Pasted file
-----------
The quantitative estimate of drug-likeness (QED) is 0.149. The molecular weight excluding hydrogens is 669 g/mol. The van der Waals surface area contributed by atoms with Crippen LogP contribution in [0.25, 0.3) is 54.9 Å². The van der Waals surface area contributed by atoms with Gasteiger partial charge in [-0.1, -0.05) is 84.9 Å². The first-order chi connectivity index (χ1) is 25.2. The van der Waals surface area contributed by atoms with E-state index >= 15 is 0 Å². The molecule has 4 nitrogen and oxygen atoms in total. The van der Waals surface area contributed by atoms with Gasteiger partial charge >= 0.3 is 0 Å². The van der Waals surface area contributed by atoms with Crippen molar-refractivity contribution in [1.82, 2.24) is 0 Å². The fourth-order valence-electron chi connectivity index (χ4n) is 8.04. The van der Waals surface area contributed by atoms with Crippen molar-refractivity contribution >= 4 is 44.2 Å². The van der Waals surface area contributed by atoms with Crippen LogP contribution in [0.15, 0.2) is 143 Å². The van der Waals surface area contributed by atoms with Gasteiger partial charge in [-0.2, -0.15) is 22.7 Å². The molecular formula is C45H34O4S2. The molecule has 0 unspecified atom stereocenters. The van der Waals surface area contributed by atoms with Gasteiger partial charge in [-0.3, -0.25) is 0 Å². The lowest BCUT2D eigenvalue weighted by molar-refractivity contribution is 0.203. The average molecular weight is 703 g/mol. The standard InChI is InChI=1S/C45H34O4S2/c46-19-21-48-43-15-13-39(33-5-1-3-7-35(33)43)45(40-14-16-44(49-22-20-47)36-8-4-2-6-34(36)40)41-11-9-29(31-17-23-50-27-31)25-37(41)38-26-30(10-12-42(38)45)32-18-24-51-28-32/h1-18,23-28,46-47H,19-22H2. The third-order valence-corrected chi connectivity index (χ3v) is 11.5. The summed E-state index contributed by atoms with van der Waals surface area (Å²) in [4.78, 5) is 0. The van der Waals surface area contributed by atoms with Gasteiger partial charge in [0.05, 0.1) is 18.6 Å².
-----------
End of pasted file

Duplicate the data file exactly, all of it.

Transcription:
The quantitative estimate of drug-likeness (QED) is 0.149. The molecular weight excluding hydrogens is 669 g/mol. The van der Waals surface area contributed by atoms with Crippen LogP contribution in [0.25, 0.3) is 54.9 Å². The van der Waals surface area contributed by atoms with Gasteiger partial charge in [-0.1, -0.05) is 84.9 Å². The first-order chi connectivity index (χ1) is 25.2. The van der Waals surface area contributed by atoms with E-state index >= 15 is 0 Å². The molecule has 4 nitrogen and oxygen atoms in total. The van der Waals surface area contributed by atoms with Gasteiger partial charge >= 0.3 is 0 Å². The van der Waals surface area contributed by atoms with Crippen molar-refractivity contribution in [1.82, 2.24) is 0 Å². The fourth-order valence-electron chi connectivity index (χ4n) is 8.04. The van der Waals surface area contributed by atoms with Crippen molar-refractivity contribution >= 4 is 44.2 Å². The van der Waals surface area contributed by atoms with Crippen LogP contribution in [0.15, 0.2) is 143 Å². The van der Waals surface area contributed by atoms with Gasteiger partial charge in [-0.2, -0.15) is 22.7 Å². The molecular formula is C45H34O4S2. The molecule has 0 unspecified atom stereocenters. The van der Waals surface area contributed by atoms with Gasteiger partial charge in [-0.3, -0.25) is 0 Å². The lowest BCUT2D eigenvalue weighted by molar-refractivity contribution is 0.203. The average molecular weight is 703 g/mol. The standard InChI is InChI=1S/C45H34O4S2/c46-19-21-48-43-15-13-39(33-5-1-3-7-35(33)43)45(40-14-16-44(49-22-20-47)36-8-4-2-6-34(36)40)41-11-9-29(31-17-23-50-27-31)25-37(41)38-26-30(10-12-42(38)45)32-18-24-51-28-32/h1-18,23-28,46-47H,19-22H2. The third-order valence-corrected chi connectivity index (χ3v) is 11.5. The summed E-state index contributed by atoms with van der Waals surface area (Å²) in [4.78, 5) is 0. The van der Waals surface area contributed by atoms with Gasteiger partial charge in [0.05, 0.1) is 18.6 Å².